By plane

For commercial passengers, the closest airport is Los Angeles International Airport (IATA: LAX) just a short drive south. The LAXFlyAway bus offers a direct shuttle service between LAX and Downtown Santa Monica for $9 each way.

If you are arriving via LAX, you and your luggage can access the Santa Monica Downtown area for $1.25 by taking airport shuttle C and asking the driver to let you off closest to the stop for Big Blue Bus line 3. Once you step off the shuttle, exit the lot, and turn right, and look for a blue triangular-shaped sign at the corner of the street. Buses arrive every 15-20 minutes on weekdays, and every 15-30 minutes on weekends; this is a regular route, the fare is $1.25. Also, Big Blue Bus line 3 connects Santa Monica to the Los Angeles light rail Green Line at Aviation Station.

Santa Monica Airport (IATA: SMO) is popular for general aviation and business jet travelers. The following air taxi and air charter companies fly a variety of private charter aircraft and jets, from charter luxury Gulfstreams down to economical piston twins for small groups and individuals:

Get around

Many of Santa Monica's tourist destinations are within easy walking distance of each other. The city Big Blue Bus system operates a number of lines that link not only places within the city, but also neighboring Brentwood, Westwood and Venice Beach, making Santa Monica one of the relatively few places in Los Angeles where one needn't drive to get around. Traffic is very heavy in the downtown area, and during rush hour and weekends the city's main arterial streets (Wilshire Blvd, Santa Monica Blvd, Lincoln Blvd) are choked with cars.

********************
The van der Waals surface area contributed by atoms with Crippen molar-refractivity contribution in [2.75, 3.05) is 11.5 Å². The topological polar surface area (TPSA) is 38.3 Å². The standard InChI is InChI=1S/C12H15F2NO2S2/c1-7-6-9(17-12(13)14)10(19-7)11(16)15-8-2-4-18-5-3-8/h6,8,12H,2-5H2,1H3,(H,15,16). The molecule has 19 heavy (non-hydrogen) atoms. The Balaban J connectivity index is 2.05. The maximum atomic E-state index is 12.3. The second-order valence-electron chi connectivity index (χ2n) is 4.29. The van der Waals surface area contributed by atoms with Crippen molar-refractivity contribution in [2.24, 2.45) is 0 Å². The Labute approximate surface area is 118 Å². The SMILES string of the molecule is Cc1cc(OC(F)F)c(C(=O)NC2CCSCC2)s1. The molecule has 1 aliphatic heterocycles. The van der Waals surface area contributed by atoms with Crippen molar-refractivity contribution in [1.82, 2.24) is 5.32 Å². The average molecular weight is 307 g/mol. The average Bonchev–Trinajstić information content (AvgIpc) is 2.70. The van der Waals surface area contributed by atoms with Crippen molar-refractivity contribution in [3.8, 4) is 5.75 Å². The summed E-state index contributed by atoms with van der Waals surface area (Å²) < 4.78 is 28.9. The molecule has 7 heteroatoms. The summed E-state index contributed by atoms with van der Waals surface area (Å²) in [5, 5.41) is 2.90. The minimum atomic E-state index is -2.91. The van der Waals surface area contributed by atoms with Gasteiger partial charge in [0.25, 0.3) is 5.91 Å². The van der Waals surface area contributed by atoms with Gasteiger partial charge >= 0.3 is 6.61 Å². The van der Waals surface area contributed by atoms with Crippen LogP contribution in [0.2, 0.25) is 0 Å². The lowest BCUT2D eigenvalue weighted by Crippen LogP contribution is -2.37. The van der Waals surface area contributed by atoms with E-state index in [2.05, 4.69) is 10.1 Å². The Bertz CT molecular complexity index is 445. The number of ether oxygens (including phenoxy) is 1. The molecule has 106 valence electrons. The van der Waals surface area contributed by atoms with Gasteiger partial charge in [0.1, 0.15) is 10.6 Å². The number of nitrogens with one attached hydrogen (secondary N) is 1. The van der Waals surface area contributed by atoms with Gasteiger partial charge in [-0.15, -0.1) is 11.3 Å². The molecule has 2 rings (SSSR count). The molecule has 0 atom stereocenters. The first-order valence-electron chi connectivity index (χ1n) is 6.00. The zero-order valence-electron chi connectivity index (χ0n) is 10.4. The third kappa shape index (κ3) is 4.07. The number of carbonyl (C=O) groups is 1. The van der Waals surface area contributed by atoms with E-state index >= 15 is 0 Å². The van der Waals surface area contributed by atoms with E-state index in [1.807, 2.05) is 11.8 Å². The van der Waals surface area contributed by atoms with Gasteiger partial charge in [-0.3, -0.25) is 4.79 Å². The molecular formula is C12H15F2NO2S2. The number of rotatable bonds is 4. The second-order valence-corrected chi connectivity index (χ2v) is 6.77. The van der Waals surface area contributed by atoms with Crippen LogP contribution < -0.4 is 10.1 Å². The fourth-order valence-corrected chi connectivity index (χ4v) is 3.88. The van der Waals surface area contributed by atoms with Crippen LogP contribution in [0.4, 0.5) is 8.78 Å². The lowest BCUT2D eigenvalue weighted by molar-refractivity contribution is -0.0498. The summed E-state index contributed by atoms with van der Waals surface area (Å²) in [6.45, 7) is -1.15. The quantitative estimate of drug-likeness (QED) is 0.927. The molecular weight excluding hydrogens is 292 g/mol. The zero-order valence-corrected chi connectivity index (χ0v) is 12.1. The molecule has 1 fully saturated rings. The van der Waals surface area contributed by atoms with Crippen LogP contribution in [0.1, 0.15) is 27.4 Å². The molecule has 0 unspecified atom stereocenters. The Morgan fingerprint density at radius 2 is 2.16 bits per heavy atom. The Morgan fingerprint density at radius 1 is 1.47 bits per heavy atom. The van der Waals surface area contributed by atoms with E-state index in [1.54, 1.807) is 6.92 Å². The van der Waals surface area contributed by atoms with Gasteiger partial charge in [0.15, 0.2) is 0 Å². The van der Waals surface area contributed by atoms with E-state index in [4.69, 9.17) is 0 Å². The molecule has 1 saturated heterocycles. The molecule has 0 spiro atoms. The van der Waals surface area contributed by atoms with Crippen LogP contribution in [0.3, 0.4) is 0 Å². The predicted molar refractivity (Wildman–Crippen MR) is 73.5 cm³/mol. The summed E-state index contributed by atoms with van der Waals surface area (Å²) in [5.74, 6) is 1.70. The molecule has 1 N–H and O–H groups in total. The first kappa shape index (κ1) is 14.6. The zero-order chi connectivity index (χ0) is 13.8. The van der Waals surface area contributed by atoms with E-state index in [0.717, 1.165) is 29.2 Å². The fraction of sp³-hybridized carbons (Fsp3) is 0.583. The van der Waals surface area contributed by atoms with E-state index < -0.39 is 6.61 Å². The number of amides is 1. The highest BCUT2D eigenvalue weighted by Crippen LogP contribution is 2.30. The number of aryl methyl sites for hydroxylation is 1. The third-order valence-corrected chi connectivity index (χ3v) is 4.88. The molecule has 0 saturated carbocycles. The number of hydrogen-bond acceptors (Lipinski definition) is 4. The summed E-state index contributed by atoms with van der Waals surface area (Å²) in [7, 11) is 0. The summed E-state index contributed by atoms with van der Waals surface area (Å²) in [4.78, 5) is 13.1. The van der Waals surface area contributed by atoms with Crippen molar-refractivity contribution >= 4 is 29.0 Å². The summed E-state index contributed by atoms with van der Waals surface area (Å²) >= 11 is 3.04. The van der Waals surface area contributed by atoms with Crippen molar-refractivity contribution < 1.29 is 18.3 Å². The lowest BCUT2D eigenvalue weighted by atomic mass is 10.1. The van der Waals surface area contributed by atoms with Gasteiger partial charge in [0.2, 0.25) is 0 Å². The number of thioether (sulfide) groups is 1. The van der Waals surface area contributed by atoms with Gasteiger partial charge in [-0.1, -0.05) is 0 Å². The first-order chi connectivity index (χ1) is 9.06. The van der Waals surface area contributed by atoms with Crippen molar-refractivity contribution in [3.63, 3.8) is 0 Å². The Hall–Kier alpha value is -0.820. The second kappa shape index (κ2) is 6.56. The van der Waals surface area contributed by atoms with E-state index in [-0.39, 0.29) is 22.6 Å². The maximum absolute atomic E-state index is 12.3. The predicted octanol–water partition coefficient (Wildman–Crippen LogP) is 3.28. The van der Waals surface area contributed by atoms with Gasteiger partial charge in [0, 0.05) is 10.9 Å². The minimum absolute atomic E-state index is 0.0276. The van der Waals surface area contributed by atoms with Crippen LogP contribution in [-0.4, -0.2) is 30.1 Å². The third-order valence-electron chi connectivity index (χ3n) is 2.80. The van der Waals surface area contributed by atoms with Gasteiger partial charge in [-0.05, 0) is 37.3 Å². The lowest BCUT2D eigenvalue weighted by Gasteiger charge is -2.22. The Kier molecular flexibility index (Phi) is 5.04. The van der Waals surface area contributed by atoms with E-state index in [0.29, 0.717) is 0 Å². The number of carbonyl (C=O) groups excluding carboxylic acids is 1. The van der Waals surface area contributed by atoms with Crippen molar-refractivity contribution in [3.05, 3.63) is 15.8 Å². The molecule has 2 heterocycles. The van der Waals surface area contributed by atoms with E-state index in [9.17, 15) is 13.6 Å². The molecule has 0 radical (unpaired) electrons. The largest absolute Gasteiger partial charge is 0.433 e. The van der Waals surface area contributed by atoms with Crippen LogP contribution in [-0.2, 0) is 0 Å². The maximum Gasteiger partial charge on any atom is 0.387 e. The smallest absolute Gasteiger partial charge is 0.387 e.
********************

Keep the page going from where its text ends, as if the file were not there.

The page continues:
Both the Big Blue Bus & Metro Rapid (Red Bus) fleets include pneumatic wheelchair ramps & chair anchor points. Most stations are level & paved & stops are pre-announced (audio & visual). Fares for passengers with a disability are at 50%.


Throughout Santa Monica there are numerous pieces of public art to discover. From large murals to huge sculptures, there are almost 40 of these to check out.


A beach in Santa Monica


The Third Street Promenade

Santa Monica like the rest of the LA area is very cosmopolitan and attracts a lot of tourist shopping dollars.


This page uses the following price ranges for a typical meal for one, including soft drink:
Budget Under $10
Mid-range $10 - $20
Splurge Over $20

Very diverse food selection, from high-end cuisine to burgers and tacos.





Santa Monica offers over 50 Happy Hour specials all over town, from dive bars to the high end hotels.

Unfortunately since LA and specifically the west side of LA is famous the world over for its night life going out and drinking in Santa Monica is expensive, normal prices for a domestic beer are $5 and martinis frequently range over $15. To that end the bars listed below are sorted by type and not price:


This guide uses the following price ranges for a standard double room:
Budget Under $100
Mid-range $100 - $200
Splurge Over $200




Stay safe

Crime rates in and around the tourist areas are relatively low, thanks to an increased police presence and "neighborhood watch" campaign by business owners. While there is a large homeless population in the area, you're unlikely to be seriously bothered.

The small neighborhood around Pico Boulevard and 20th Street can be a little rough, side streets in this area are best avoided at night.


Santa Monica has several free City Wi-Fi hotspots throughout the area.

Go next

Routes through Santa Monica

END  W  E  West L.A. Downtown L.A.
Santa Barbara Pacific Palisades  N  S  Venice Long Beach
END  W  E  West L.A. Northwest L.A.
END  W  E  West L.A. Downtown L.A.

This article is issued from Wikivoyage - version of the Thursday, January 14, 2016. The text is available under the Creative Commons Attribution/Share Alike but additional terms may apply for the media files.